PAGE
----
Saturday, April 26, 2008

Kraft Takes A Big Bite Out Of The China Market

By redesigning and repositioning the Oreo cookie among other cookies in the China market,Kraft has effectively managed to make the Oreo a top-selling product within the foreign market, in addition to its already established reputation in the US market. The oreo sold in China appears longer, thinner, and four-layered, compared to the Orea design made and sold in the US. The transformation of the Orea design is what allowed Kraft to successfully sell the cookie in China, the world's largest market.

International Business makes up 40% of Krafts revenue, even though Chinese oreo sales represent only a small portion of the corporation's annual revenue. Kraft has used it's success in the Chinese market to further capitalize on the concept of redesigning of its food products to more properly target foreign markets. Profits of the corporation rose 48% within the European Union for example, in part due to Kraft's introduction of dark chocolate, a marketing strategy used to response to the strong preference for dark chocolate in countries such as Germany.

Kraft has acheived global success as an international brand, demonstrated with its ranking as the second largest food company in the world. Kraft has experienced an increase in profits based on the positioning their instant coffee product within the Russian market. The coffee is positioned as a high-end, upscale product, distributed for sale among operas, film festivals, and fashion shows throughout the country.

Kraft has maximized profits in developing markets by 54%. The effectiveness of tits new marketing strategies are profound. Kraft, reacting to the Phillipines's particular fondness of iced tea, released a new iced tea beverage, tailored specifically to the culture of the market.

While Kraft continues to build itself as an international brand, it is still able to maintain a dominating presense within its domestic market of the US, indicating incredible talent at developing brands within multiple differing markets.

[Jargon, Julie. "Kraft Reformulates Oreo, Scores in China." The Wall Street Journal. 25 April 2008: B1]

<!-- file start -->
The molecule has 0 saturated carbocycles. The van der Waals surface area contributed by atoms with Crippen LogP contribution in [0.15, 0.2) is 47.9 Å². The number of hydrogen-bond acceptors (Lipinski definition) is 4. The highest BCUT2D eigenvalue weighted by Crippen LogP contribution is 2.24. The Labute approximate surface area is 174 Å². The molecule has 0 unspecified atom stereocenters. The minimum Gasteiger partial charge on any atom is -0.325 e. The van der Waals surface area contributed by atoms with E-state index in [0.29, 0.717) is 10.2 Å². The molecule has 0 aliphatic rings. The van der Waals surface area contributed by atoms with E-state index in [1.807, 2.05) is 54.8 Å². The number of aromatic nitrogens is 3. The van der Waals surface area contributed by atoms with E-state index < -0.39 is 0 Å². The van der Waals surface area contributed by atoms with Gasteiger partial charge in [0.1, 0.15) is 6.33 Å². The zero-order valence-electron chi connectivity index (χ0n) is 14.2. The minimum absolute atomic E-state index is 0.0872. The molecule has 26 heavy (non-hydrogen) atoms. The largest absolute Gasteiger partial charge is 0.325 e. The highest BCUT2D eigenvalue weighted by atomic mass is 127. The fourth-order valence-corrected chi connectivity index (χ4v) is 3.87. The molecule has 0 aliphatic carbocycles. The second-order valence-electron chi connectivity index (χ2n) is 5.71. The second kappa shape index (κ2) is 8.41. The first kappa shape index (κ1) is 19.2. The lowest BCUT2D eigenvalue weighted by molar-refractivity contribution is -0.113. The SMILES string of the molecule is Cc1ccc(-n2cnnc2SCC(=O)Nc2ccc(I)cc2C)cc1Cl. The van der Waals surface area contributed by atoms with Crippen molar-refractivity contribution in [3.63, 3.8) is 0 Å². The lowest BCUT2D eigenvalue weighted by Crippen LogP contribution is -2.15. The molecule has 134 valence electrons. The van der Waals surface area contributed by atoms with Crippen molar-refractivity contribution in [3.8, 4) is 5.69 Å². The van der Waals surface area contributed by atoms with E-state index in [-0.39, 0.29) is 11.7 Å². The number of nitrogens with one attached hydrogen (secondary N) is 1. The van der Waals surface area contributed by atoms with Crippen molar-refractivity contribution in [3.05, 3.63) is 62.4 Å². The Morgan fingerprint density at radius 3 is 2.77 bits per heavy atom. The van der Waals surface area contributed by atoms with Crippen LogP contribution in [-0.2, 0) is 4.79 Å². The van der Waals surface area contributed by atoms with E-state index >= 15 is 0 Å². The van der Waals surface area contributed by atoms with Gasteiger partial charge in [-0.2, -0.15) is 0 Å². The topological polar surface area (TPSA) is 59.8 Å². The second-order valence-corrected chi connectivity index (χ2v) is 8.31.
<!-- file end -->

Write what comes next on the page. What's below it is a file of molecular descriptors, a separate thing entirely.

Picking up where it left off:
Friday, April 25, 2008

Arby's Has New Sister-Wendy

Triar Co., parent company of fast food chain Arby's, bought mega-chain Wendy's International, the hamburger chain which was founded by Dave Thomas. The new management has big plans for expansion which includes increasing Wendy's international exposure, as well as broadening the menu selection to include breakfast at US locations. Also, new marketing plans are in the works to position the Wendy's brand towards a new target market of older clientele. Marketing to this new audienc would certainly be a novel approach to gaining market share in the fast food industry compared to strategies of heavyweight McDonalds, which dominates the children market, along with Burger King targeting a young-adult audience.

While Triar seems confident that implementing these few marketing changes will fix the corporation's problems, shareholders remain skeptical. In fact, shareholdrs claim that these same marketing proposals have been suggested in the past, but proved ineffective in saving the company, leaving one to ask: Why would this time be different?

New CEO, Ronald Smith, acknowledges that the restaurant industry is currently a difficult playing field and asserts that Wendy's needs to focus on differentiating itself from top dogs, like McDonalds and Burger King. How would adding a breakfast menu help distinguish Wendy's from other fast food restaurants? Such a change would resemble competitor business, making it less likely for Wendy's to stand out amongst the crowd. Smith's goal is to emphasize the quality and freshness of the food, but is this really enough to turn the company around?

[Adamy, Janet. "After Two Years, Peltz Finally Makes A Deal For Wendy's." The Wall Street Journal 25 Apr. 2008: B1. 25 May 2008 . ]

Saturday, April 19, 2008

The Power of "My"

Brands are capitalizing on the use of the word "my" in connection with their products. This trend of labeling a product with the inclusion of the word "my" is an attempt made by advertisers to help build a more meaningful relationship between brands and consumers.

While Apple has been successful with their branding of the word "I" (among the ever popular IPod and IPhone), other companies are moving towards a "possessive" form of the word. The online community portal, MySpace, for example, is one of the most obvious and successful brands, which helps illustrate the fact that this new trend has been dominating the online world. Coca-Cola has made use of this idea, in creating their virtual world, similiar to the idea of SecondLife,